Remember that depression is a common complaint for whistle blowers or anyone taking on a bank or corporate. This is a subject I’ve heard discussed at length by well known whistle blowers and victims of Corporate fraud and I know many people who have suffered terribly from depression. There is no stigma to falling into depression when a bank has ruined your life – it’s actually very normal. So if you feel yourself going down that route, get help asap (and while we still have the NHS) http://www.depressionuk.org/national_links.shtml and, if you do have treatment, make sure the bank, your MP, your local council, your creditors and any regulators you are writing to, are aware of that treatment and why you are having it.

  1. Don’t give yourself time scales.

    The fact you have conclusive evidence of negligence, misrepresentation of even fraud, means surprisingly little to some banks. Whatever happens to you will not, sadly, stop the senior exec’s, getting their mega pay and bonuses. Therefore, they have no interest or concept of what you are going through but they do know, the longer you go though it, the more likely it is you will give up. However confident you are, never tell yourself this will be over in 3 months, 6 months, a year. We did and here we are 7 years later still going through it. Just keep going. If you are in the right and if you are resilient, then one day it will be over but only when you have worn the bank down as much as they’ve worn you down – or, if you’re really lucky, the authorities will make the bank resolve matters. That can take a while and you will only disappoint yourself and your family if you try to predict that time scale.

  2. Remind yourself on a daily basis that, whatever the bank says, you can win if you don’t give up.

    Most banks don’t have moral stamina, they just have money and lawyers and they change their lawyers as often as you change your socks. They also change their management, their policies and even their CEO’s on a regular basis. Sooner or later and if you are persistent, you may even come across a CEO who has heard of damage management. You never know and neither do I but it could happen and we live in hope?

  3. Weigh up your options.

    Really taking on a bank can take years out of your life which I know to my cost. Even if you win in the end and get some or all of the compensation you want, no one can give you those years back. In the case of Paul and I, we had no choice. The bank destroyed our business and, when we exposed the corruption behind this, they also tried to take our home. We had no option but to keep fighting. Neither would we give in to supposed resolutions that were, in effect, no more than bank housekeeping and of no advantage to us or any other victim of HBOS Reading. So we have kept fighting. That was our decision and one that we and our family have paid heavily for but which we wouldn’t change. We have been defrauded – we are in the right and we will never give up until we have won; or reached a consensual agreement; or, in the event that never happens, have fully exposed every detail of HBOS Reading that we have uncovered. That’s our choice but, for anyone starting out on such a battle, I would say, if you can, mediate, mediate, mediate. You may not get everything you want but never, ever feel guilty for compromising and for not taking our path if there’s a path that gives you and your family a resolution you can live with. You’ve only got the one life and it’s not everyone’s cup of tea to spend years fighting mega wealthy and corrupt organisations.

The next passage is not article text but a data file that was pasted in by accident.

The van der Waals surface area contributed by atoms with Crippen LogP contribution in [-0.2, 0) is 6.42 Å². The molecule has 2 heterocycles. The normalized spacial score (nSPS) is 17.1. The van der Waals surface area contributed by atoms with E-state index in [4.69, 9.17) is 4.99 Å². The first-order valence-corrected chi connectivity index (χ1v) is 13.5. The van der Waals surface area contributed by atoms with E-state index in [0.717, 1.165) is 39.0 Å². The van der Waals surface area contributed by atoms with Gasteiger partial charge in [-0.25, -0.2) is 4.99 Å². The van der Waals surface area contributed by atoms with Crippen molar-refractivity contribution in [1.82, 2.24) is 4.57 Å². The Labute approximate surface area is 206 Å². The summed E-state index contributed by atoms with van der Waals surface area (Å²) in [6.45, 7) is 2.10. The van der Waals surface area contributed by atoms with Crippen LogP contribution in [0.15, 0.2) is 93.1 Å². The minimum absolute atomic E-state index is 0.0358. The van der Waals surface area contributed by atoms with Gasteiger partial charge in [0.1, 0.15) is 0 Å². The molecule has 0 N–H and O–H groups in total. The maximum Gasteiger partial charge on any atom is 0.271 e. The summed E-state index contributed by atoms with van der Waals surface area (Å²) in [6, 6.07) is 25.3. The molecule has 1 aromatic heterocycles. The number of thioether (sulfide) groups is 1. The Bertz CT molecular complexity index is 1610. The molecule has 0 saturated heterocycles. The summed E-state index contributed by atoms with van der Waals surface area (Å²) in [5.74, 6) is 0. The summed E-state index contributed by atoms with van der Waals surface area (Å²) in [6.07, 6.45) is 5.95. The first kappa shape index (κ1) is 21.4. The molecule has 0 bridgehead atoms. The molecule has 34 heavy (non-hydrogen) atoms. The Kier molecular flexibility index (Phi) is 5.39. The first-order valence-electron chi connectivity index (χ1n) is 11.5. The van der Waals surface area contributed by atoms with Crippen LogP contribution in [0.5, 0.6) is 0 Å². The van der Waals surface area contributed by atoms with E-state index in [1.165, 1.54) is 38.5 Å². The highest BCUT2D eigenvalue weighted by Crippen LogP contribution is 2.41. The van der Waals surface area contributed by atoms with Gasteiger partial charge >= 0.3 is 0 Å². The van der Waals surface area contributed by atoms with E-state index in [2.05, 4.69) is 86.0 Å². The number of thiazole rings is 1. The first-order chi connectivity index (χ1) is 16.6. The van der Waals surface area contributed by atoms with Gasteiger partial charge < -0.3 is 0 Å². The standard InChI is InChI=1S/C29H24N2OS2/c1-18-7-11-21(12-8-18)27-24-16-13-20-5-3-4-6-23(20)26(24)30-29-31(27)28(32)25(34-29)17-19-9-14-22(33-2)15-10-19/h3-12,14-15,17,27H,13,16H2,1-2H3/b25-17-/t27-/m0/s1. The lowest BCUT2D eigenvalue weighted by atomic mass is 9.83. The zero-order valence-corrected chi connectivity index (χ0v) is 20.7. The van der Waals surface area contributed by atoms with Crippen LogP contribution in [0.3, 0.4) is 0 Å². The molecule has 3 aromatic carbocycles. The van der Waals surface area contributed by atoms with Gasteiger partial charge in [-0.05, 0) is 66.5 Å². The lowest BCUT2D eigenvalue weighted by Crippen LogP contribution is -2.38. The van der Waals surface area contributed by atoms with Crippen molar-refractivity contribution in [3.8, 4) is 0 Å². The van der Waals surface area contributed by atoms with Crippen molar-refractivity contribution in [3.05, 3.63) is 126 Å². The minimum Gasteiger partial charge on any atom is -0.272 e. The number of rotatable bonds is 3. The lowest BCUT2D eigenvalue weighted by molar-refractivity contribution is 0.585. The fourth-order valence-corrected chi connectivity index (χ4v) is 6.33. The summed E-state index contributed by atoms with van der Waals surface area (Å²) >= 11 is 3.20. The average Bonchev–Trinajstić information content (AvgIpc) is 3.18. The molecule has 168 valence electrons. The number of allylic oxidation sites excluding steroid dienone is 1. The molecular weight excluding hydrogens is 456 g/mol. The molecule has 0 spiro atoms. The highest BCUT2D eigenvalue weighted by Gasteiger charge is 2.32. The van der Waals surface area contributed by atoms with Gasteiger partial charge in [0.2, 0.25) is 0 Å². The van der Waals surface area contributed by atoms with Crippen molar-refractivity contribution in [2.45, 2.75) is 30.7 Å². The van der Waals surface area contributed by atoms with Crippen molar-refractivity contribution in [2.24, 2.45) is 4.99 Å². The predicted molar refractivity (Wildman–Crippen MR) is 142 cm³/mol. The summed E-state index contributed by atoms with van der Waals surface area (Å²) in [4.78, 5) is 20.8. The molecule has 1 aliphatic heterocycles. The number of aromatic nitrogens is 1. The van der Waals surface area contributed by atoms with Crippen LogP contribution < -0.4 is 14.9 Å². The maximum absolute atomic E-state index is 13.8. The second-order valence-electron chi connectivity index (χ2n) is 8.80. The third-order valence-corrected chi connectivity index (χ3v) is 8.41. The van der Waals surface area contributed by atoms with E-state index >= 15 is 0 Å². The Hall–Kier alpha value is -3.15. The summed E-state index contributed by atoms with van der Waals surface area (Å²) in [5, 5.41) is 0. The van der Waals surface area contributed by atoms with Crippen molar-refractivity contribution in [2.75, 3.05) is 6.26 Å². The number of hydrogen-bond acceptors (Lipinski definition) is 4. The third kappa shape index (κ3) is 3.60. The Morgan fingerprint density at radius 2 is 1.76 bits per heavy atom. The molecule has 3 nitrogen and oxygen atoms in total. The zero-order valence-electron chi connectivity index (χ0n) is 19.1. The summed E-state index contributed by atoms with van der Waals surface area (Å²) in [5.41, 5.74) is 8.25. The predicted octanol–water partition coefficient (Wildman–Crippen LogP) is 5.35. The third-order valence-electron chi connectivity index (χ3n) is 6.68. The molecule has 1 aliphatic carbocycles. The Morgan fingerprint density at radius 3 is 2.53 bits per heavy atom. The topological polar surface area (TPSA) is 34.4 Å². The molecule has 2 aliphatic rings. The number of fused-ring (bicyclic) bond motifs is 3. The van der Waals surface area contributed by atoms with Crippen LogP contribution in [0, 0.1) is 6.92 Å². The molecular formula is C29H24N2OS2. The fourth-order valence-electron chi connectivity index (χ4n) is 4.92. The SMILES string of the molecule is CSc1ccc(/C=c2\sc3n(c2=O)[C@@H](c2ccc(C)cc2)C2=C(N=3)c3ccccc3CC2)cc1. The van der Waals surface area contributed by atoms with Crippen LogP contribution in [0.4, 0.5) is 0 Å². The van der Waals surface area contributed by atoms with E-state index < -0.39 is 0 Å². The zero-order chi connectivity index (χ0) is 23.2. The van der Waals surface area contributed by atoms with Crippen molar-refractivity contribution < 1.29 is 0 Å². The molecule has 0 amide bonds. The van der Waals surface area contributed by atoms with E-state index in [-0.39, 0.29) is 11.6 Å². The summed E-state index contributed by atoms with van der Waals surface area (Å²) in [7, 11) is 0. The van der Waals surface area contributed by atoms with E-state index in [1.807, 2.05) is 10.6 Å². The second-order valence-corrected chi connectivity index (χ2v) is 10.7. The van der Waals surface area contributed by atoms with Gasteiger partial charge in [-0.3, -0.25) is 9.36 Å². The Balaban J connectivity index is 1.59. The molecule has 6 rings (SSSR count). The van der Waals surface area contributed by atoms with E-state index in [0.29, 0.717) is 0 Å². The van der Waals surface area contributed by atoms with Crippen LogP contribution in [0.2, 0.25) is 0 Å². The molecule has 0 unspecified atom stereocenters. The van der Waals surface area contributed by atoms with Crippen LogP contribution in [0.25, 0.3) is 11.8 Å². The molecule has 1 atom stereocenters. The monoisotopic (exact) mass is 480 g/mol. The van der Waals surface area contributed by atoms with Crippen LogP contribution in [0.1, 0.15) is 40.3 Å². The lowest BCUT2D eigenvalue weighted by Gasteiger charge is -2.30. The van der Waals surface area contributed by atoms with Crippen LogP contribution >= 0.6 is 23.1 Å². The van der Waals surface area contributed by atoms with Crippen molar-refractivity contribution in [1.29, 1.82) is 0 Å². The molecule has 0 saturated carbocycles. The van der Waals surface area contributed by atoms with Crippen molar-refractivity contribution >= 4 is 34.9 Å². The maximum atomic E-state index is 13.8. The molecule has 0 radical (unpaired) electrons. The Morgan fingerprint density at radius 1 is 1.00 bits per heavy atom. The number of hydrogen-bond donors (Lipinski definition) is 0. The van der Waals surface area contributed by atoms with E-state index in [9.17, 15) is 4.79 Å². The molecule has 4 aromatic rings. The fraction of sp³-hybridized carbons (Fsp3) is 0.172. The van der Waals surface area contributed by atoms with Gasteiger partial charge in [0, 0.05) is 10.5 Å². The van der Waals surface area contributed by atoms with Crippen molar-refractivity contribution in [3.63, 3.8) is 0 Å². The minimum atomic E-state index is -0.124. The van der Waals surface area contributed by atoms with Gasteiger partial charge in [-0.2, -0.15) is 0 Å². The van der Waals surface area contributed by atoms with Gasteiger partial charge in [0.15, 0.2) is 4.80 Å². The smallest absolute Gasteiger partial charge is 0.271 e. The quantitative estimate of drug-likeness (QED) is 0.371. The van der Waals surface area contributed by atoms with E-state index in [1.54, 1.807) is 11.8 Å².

4. But if you are determined to win the fight be aware you really are involved in a David v Goliath battle and Goliath is a huge, mean and unprincipled giant!

    So on your darkest days, just remember, “the man who wins is the man who thinks he can.” Tell yourself that over and over everyday and you will win.

If these pointer help even one person, then it has been worth publishing them. I really hope they do!

©Nikki Turner 2015

Advertisements

Bad Saturday – Twenty people with teacups can’t stop the flames of the next credit crunch.